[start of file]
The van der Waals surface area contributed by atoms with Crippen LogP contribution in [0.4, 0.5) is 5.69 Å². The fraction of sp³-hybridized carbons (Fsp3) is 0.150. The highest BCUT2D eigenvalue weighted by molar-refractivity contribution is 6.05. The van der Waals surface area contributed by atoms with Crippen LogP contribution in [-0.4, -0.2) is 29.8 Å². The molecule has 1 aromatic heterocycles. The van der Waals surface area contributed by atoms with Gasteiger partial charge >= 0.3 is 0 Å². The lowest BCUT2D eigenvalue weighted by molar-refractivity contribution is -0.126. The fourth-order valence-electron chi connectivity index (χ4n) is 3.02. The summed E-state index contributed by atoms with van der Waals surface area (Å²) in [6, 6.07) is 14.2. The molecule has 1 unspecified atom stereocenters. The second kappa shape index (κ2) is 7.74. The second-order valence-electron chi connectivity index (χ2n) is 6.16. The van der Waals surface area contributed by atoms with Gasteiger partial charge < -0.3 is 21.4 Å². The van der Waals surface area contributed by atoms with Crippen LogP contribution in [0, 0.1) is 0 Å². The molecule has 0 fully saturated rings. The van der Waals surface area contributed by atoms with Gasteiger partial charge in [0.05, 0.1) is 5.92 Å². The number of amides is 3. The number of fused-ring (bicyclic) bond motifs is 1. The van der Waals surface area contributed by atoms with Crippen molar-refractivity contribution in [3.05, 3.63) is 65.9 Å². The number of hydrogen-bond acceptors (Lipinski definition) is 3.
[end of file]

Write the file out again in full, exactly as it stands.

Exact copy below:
The van der Waals surface area contributed by atoms with Crippen LogP contribution in [0.4, 0.5) is 5.69 Å². The fraction of sp³-hybridized carbons (Fsp3) is 0.150. The highest BCUT2D eigenvalue weighted by molar-refractivity contribution is 6.05. The van der Waals surface area contributed by atoms with Crippen LogP contribution in [-0.4, -0.2) is 29.8 Å². The molecule has 1 aromatic heterocycles. The van der Waals surface area contributed by atoms with Gasteiger partial charge >= 0.3 is 0 Å². The lowest BCUT2D eigenvalue weighted by molar-refractivity contribution is -0.126. The fourth-order valence-electron chi connectivity index (χ4n) is 3.02. The summed E-state index contributed by atoms with van der Waals surface area (Å²) in [6, 6.07) is 14.2. The molecule has 1 unspecified atom stereocenters. The second kappa shape index (κ2) is 7.74. The second-order valence-electron chi connectivity index (χ2n) is 6.16. The van der Waals surface area contributed by atoms with Gasteiger partial charge < -0.3 is 21.4 Å². The van der Waals surface area contributed by atoms with Crippen LogP contribution in [0, 0.1) is 0 Å². The molecule has 0 fully saturated rings. The van der Waals surface area contributed by atoms with Gasteiger partial charge in [0.05, 0.1) is 5.92 Å². The number of amides is 3. The number of fused-ring (bicyclic) bond motifs is 1. The van der Waals surface area contributed by atoms with Crippen molar-refractivity contribution in [3.05, 3.63) is 65.9 Å². The number of hydrogen-bond acceptors (Lipinski definition) is 3.